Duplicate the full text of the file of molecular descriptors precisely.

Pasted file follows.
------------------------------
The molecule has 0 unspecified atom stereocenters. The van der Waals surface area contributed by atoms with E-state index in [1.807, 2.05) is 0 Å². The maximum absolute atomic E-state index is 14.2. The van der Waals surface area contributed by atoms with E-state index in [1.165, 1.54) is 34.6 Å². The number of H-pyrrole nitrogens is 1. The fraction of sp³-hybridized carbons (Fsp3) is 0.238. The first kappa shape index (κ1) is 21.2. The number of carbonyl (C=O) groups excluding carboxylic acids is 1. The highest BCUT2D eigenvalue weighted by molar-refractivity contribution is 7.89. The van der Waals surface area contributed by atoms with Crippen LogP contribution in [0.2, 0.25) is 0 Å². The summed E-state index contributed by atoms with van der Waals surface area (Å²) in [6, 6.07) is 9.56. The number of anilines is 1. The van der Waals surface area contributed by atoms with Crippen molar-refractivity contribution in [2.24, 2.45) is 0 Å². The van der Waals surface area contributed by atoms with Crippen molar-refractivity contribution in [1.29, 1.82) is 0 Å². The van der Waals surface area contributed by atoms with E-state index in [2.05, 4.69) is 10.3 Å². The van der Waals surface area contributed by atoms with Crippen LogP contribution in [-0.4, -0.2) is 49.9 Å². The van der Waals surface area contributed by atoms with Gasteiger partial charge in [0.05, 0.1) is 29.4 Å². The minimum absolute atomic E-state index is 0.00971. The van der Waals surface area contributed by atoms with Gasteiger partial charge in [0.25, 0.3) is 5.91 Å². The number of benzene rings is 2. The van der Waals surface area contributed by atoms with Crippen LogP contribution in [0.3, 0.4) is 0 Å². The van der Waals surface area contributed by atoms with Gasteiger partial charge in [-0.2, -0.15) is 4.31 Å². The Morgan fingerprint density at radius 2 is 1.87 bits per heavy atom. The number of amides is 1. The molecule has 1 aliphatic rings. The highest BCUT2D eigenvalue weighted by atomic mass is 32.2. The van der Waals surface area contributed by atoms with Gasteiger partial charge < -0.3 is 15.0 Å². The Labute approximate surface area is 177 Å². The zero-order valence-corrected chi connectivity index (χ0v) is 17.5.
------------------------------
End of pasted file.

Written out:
The molecule has 0 unspecified atom stereocenters. The van der Waals surface area contributed by atoms with E-state index in [1.807, 2.05) is 0 Å². The maximum absolute atomic E-state index is 14.2. The van der Waals surface area contributed by atoms with E-state index in [1.165, 1.54) is 34.6 Å². The number of H-pyrrole nitrogens is 1. The fraction of sp³-hybridized carbons (Fsp3) is 0.238. The first kappa shape index (κ1) is 21.2. The number of carbonyl (C=O) groups excluding carboxylic acids is 1. The highest BCUT2D eigenvalue weighted by molar-refractivity contribution is 7.89. The van der Waals surface area contributed by atoms with Crippen LogP contribution in [0.2, 0.25) is 0 Å². The summed E-state index contributed by atoms with van der Waals surface area (Å²) in [6, 6.07) is 9.56. The number of anilines is 1. The van der Waals surface area contributed by atoms with Crippen molar-refractivity contribution in [2.24, 2.45) is 0 Å². The van der Waals surface area contributed by atoms with Crippen molar-refractivity contribution in [1.29, 1.82) is 0 Å². The van der Waals surface area contributed by atoms with E-state index in [2.05, 4.69) is 10.3 Å². The van der Waals surface area contributed by atoms with Crippen LogP contribution in [-0.4, -0.2) is 49.9 Å². The van der Waals surface area contributed by atoms with Gasteiger partial charge in [0.05, 0.1) is 29.4 Å². The minimum absolute atomic E-state index is 0.00971. The van der Waals surface area contributed by atoms with Gasteiger partial charge in [0.25, 0.3) is 5.91 Å². The number of benzene rings is 2. The van der Waals surface area contributed by atoms with Crippen LogP contribution in [0.3, 0.4) is 0 Å². The van der Waals surface area contributed by atoms with Gasteiger partial charge in [-0.2, -0.15) is 4.31 Å². The Morgan fingerprint density at radius 2 is 1.87 bits per heavy atom. The number of amides is 1. The molecule has 1 aliphatic rings. The highest BCUT2D eigenvalue weighted by atomic mass is 32.2. The van der Waals surface area contributed by atoms with Gasteiger partial charge < -0.3 is 15.0 Å². The Labute approximate surface area is 177 Å². The zero-order valence-corrected chi connectivity index (χ0v) is 17.5.